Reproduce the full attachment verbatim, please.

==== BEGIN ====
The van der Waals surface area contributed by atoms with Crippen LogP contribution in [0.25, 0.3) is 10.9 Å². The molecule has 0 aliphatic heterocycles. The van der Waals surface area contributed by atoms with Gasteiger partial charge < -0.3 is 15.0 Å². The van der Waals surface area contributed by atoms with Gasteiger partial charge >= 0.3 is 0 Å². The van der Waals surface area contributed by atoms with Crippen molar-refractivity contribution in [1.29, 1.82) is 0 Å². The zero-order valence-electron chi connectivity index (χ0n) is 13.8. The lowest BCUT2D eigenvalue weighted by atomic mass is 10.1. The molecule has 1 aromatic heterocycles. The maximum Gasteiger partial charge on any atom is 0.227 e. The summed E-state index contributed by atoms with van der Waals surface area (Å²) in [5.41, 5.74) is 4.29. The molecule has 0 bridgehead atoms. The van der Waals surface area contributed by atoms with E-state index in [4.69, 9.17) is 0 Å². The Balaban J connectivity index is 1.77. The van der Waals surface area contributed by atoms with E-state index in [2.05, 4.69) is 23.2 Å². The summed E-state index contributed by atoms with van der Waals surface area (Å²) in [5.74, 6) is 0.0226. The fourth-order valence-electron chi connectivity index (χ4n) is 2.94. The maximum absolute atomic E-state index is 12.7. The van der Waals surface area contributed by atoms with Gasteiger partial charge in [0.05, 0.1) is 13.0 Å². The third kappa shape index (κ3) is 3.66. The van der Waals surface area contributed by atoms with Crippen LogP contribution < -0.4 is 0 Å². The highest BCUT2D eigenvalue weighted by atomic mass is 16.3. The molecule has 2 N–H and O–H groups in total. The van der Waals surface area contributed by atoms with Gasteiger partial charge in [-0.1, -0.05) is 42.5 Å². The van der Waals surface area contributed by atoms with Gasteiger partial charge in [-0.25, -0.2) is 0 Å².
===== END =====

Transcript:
The van der Waals surface area contributed by atoms with Crippen LogP contribution in [0.25, 0.3) is 10.9 Å². The molecule has 0 aliphatic heterocycles. The van der Waals surface area contributed by atoms with Gasteiger partial charge < -0.3 is 15.0 Å². The van der Waals surface area contributed by atoms with Gasteiger partial charge >= 0.3 is 0 Å². The van der Waals surface area contributed by atoms with Crippen molar-refractivity contribution in [1.29, 1.82) is 0 Å². The zero-order valence-electron chi connectivity index (χ0n) is 13.8. The lowest BCUT2D eigenvalue weighted by atomic mass is 10.1. The molecule has 1 aromatic heterocycles. The maximum Gasteiger partial charge on any atom is 0.227 e. The summed E-state index contributed by atoms with van der Waals surface area (Å²) in [5.41, 5.74) is 4.29. The molecule has 0 bridgehead atoms. The van der Waals surface area contributed by atoms with E-state index in [4.69, 9.17) is 0 Å². The Balaban J connectivity index is 1.77. The van der Waals surface area contributed by atoms with E-state index in [2.05, 4.69) is 23.2 Å². The summed E-state index contributed by atoms with van der Waals surface area (Å²) in [5.74, 6) is 0.0226. The fourth-order valence-electron chi connectivity index (χ4n) is 2.94. The maximum absolute atomic E-state index is 12.7. The van der Waals surface area contributed by atoms with Gasteiger partial charge in [0.05, 0.1) is 13.0 Å². The third kappa shape index (κ3) is 3.66. The van der Waals surface area contributed by atoms with Crippen LogP contribution < -0.4 is 0 Å². The highest BCUT2D eigenvalue weighted by atomic mass is 16.3. The molecule has 2 N–H and O–H groups in total. The van der Waals surface area contributed by atoms with Gasteiger partial charge in [-0.1, -0.05) is 42.5 Å². The van der Waals surface area contributed by atoms with Gasteiger partial charge in [-0.25, -0.2) is 0 Å².